Hubris is first committed by Oedipus’ parents who pin his legs together and “expose” him at the feet of the mountain to get rid of him to stop the prophecy. This demonstrates their arrogance towards the gods as they try to alter Oedipus’ fate and theirs. Thus, declaring themselves more powerful than the gods. Equally, we see hubris being committed by Polybus and Merope as they do not tell the truth to Oedipus about his origins. They accepted Oedipus as a son but their pride for their new son prevents them from telling the truth to Oedipus. Thus, this made Oedipus believe that they were his biological parents. Rumours from a drunk and the prophecy Apollo confess to him and force Oedipus to run away.

Oedipus hubris makes him feel superior. He thinks he can outrun his fate with his arrogance as he commits a murder and marries a spouse which are two conditions for the prophecy to be fulfilled. From these actions, we can deduce that he outrightly puts himself first before the god’s words. During his reign, the land of Thebes was suffering from a plague and the Oracle of Apollo stated that the murderer of Laius was the cause of it. Oedipus is determined to find the murderer by all means; his hubris does not permit him to see the truth as his pride and position blinds him completely. He eventually premeditates how his fall will look like as he curses the murderer.

Furthermore, on his quest for the truth, Oedipus portrays hubris when he considers Tiresias as a stupid blind man as he dismisses the words of this prophet with arrogance. Tiresias fires back by spotting out the pride in him as he says; “You have mocked at my blindness, but you, who have eyes, cannot see the evil in which you stand” and foreshadows Oedipus’ doom. Also, Oedipus pours out his rage on Creon and claimed that Creon paid Tiresias to tell lies so that he could become the King of Thebes when Oedipus falls. He already sees the atrocities and the events that occur around him and prefers to put the blame on someone else. Sadly, for Oedipus his hubris makes him hear only what he wants to hear which blinds him from the truth.

Hamartia and hubris are two powerful elements that mold Oedipus and create the subsequent course of the story. These two works together because Oedipus is a child of prophecy and certain conditions must take place as the prophecy is an order from the gods and punishment to his father Laius and his descendants. Thus, hamartia and hubris became flaws in Oedipus’ character as they influence his fall and his fate in every decision in his life thus affecting the characters of the play and the course of the play. Also, these elements brought about nemesis to Oedipus as divine retribution could not be avoided. According to Aristotle, a tragic hero is supposed to have both hamartia and hubris as the intent of these two, is to evoke pity for the tragic hero due to his weaknesses. The reason behind this is for the audience to identify with the tragic hero and learn a lesson from the story.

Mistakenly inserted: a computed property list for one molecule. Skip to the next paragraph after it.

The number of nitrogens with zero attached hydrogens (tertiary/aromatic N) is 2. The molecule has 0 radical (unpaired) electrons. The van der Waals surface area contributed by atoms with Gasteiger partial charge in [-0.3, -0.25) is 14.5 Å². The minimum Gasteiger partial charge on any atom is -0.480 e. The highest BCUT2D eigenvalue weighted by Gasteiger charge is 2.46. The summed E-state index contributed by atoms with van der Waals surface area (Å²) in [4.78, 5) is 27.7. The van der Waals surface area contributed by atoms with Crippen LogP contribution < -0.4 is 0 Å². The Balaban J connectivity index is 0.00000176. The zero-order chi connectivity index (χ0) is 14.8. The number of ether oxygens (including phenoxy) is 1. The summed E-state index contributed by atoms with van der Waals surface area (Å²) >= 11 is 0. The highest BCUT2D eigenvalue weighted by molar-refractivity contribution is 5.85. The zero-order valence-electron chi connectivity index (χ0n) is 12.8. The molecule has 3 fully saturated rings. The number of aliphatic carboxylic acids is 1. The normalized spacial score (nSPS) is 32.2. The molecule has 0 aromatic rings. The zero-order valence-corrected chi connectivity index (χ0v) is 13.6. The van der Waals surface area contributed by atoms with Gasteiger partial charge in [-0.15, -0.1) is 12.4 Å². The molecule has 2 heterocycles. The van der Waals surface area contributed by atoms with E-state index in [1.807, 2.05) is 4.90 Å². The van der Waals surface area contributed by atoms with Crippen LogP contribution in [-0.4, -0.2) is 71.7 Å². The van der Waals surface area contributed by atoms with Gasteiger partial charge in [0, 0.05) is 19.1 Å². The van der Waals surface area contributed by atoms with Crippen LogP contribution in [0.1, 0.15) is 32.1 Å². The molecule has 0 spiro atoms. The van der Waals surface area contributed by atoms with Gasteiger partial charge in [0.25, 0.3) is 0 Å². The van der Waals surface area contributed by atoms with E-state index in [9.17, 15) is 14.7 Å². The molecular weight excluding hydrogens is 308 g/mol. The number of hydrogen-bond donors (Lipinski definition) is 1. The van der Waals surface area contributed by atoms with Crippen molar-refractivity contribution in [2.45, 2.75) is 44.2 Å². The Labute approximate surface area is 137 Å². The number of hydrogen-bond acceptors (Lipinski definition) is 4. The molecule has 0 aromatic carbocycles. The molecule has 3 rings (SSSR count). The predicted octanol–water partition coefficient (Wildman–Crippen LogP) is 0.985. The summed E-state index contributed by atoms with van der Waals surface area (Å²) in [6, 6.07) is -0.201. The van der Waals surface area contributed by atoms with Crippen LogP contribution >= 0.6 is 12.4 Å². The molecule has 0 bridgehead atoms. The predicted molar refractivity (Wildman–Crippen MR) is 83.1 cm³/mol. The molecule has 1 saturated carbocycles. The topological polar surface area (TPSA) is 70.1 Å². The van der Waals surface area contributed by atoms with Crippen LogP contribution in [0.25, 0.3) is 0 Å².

In Oedipus Rex, Oedipus’ unfortunate fate that has been predetermined by the gods and had to be fulfilled by some means and fate is interwoven with his decisions. To some extent, fate can be avoided in the short run but not in the long run as our decisions are already connected to our destinies. Laius and Jocasta thought they escaped from their fate by “killing” Oedipus, but we see how the decision of the shepherd countered the actions of the King and Queen of Thebes as Oedipus was given to another shepherd from Corinth who took the baby to the childless royal couple of Corinth. When Oedipus flees Corinth because of the prophecy we see how hamartia and hubris play their roles for the prophecy to come true until Oedipus finally knows the truth.

Hamartia and hubris are two flawed values found in a tragic hero just as Oedipus in Oedipus Rex as it lays a foundation for the fall of the hero. The importance of hamartia and hubris is very pertinent as they help the audience to identify themselves with the tragic hero thus arouse twin feelings of pity and fear in the audience. They equally affect the course of the play as Oedipus attachment to hubris and hamartia justify his reasoning, emotions and decisions. All this became known to him and he learned a valuable lesson from his mistake. Hamartia and hubris contributed to the fall of Oedipus in many as stated above and it shows us how heroes of good qualities and positions in the society fall due to flaws in their characters, which leads to their own doom.


10 October 2020